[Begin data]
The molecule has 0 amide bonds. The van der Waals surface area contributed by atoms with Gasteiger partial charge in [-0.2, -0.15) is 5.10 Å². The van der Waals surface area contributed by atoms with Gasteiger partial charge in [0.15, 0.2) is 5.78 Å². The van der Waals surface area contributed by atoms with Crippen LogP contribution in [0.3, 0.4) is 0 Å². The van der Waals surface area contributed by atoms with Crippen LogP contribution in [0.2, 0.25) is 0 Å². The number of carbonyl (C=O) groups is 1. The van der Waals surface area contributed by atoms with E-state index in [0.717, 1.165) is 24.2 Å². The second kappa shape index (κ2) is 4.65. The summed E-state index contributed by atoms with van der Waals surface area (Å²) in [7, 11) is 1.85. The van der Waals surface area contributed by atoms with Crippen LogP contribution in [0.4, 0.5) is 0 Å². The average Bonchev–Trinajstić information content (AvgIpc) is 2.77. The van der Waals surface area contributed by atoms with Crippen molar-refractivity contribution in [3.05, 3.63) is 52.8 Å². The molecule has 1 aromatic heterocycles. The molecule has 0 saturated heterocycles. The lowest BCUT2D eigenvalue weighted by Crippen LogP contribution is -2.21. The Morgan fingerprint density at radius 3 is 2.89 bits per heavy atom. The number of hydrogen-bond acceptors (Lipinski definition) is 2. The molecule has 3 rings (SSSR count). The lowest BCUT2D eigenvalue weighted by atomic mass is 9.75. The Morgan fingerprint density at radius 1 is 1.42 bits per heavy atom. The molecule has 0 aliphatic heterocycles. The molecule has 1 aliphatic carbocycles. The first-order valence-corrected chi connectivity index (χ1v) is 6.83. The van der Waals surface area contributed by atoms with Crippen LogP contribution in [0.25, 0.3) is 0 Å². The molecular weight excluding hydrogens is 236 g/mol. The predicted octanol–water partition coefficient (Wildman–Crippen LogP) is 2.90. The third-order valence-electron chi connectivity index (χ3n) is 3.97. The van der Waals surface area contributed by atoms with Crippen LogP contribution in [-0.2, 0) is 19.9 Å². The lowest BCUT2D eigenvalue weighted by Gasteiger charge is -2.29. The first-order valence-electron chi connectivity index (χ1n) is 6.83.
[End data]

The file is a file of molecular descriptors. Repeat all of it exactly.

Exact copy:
The molecule has 0 amide bonds. The van der Waals surface area contributed by atoms with Gasteiger partial charge in [-0.2, -0.15) is 5.10 Å². The van der Waals surface area contributed by atoms with Gasteiger partial charge in [0.15, 0.2) is 5.78 Å². The van der Waals surface area contributed by atoms with Crippen LogP contribution in [0.3, 0.4) is 0 Å². The van der Waals surface area contributed by atoms with Crippen LogP contribution in [0.2, 0.25) is 0 Å². The number of carbonyl (C=O) groups is 1. The van der Waals surface area contributed by atoms with E-state index in [0.717, 1.165) is 24.2 Å². The second kappa shape index (κ2) is 4.65. The summed E-state index contributed by atoms with van der Waals surface area (Å²) in [7, 11) is 1.85. The van der Waals surface area contributed by atoms with Crippen LogP contribution in [0.4, 0.5) is 0 Å². The average Bonchev–Trinajstić information content (AvgIpc) is 2.77. The van der Waals surface area contributed by atoms with Crippen molar-refractivity contribution in [3.05, 3.63) is 52.8 Å². The molecule has 1 aromatic heterocycles. The molecule has 0 saturated heterocycles. The lowest BCUT2D eigenvalue weighted by Crippen LogP contribution is -2.21. The Morgan fingerprint density at radius 3 is 2.89 bits per heavy atom. The number of hydrogen-bond acceptors (Lipinski definition) is 2. The molecule has 3 rings (SSSR count). The lowest BCUT2D eigenvalue weighted by atomic mass is 9.75. The Morgan fingerprint density at radius 1 is 1.42 bits per heavy atom. The molecule has 0 aliphatic heterocycles. The molecule has 1 aliphatic carbocycles. The first-order valence-corrected chi connectivity index (χ1v) is 6.83. The van der Waals surface area contributed by atoms with Crippen LogP contribution in [0.25, 0.3) is 0 Å². The molecular weight excluding hydrogens is 236 g/mol. The predicted octanol–water partition coefficient (Wildman–Crippen LogP) is 2.90. The third-order valence-electron chi connectivity index (χ3n) is 3.97. The van der Waals surface area contributed by atoms with Crippen LogP contribution in [-0.2, 0) is 19.9 Å². The lowest BCUT2D eigenvalue weighted by Gasteiger charge is -2.29. The first-order valence-electron chi connectivity index (χ1n) is 6.83.